Expression of virions in supernatants was detected using the Roche TaqMan assay. Global T cell activation with CD3 antibodies induced virion-associated RNA in an average of 1.5% of CD4 T cells that harboured proviral DNA. Vorinostat induced virion RNA in an average of 0.12% of CD4 T cells that harboured proviral DNA. The average fPVE ratio of vorinostat to anti-CD3 treatment was 0.05, demonstrating that vorinostat induces a fraction of the proviral expression achieved with global T cell activation.

In two patients for whom sufficient cells were available, the proportion of proviruses that could produce cell-associated unspliced HIV RNA were assessed. In response to global T cell activation, 6.8% and 8.2% of proviruses produced unspliced HIV RNA from donors 4 and 5 respectively. This amounted to a 2.4 and 2.0 fold higher induction than seen for production of virions in supernatant.

In contrast, treatment with vorinostat induced unspliced HIV RNA in 0.09% and 0.19% of proviruses, which amounted to a 3.1 and 1.4-fold higher induction than for production virions.

Finally, the relationship between induction of virions and cell-associated unspliced HIV RNA was assessed, in response to vorinostat or global T cell activation. A significant correlation was found between cellular unspliced HIV RNA and virion production when cells were stimulated with anti-CD3 [rho = 0.67, p<0.001]. In contrast there was no relationship between cellular unspliced HIV RNA and virion production in cells treated with vorinostat [rho = 0.21, p=0.99]. The data distribution suggests that a relationship is not observed here because expression of cellular HIV RNA occurs without virion production. This may explain why low-levels of plasma viraemia are not consistently observed in individuals treated with vorinostat, despite three to five fold increases in cell-associated HIV RNA [1].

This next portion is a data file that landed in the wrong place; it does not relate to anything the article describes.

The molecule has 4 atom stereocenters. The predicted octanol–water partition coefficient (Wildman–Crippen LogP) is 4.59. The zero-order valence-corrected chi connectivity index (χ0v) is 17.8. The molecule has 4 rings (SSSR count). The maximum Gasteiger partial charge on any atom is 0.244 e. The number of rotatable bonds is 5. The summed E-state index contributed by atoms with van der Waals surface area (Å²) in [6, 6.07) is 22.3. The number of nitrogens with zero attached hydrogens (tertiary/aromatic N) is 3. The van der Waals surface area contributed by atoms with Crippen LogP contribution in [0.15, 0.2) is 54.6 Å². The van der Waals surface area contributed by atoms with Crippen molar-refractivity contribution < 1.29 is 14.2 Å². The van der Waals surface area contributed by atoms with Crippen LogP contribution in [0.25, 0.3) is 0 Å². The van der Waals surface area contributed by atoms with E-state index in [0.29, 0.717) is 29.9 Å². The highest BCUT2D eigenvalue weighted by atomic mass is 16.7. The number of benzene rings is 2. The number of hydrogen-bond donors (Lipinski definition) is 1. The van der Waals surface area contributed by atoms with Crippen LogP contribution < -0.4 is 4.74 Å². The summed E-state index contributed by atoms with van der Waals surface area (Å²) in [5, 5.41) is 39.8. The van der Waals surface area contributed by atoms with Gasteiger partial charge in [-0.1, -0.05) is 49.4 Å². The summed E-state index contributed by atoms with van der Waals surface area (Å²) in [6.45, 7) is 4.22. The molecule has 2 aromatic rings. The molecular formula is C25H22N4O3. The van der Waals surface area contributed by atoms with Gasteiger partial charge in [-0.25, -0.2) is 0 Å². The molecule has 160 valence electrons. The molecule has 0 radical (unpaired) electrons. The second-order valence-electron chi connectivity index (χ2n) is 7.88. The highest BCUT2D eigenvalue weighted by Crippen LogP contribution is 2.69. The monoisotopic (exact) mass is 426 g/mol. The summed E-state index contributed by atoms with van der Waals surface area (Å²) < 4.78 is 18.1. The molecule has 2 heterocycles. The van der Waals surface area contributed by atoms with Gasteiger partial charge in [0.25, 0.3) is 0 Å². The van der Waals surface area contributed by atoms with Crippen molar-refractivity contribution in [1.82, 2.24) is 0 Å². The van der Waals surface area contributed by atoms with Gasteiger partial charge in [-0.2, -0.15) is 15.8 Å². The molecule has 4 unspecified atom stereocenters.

This data suggests that vorinostat is not a potent inducer of replication competent latent HIV. The question of why expression of cellular unspliced HIV RNA does not correlate with production of virions may have at least two answers.

First of all, mutations will arise in any part of the viral genome, which can disable replication. While unspliced RNA is produced, any of the multiple subsequent steps required for virus assembly could be disabled. Therefore expression of unspliced HIV RNA does not necessarily equate to production of virions. The disassociation between the two is probably overridden in the case of global T cell activation, as a result of maximal viral induction.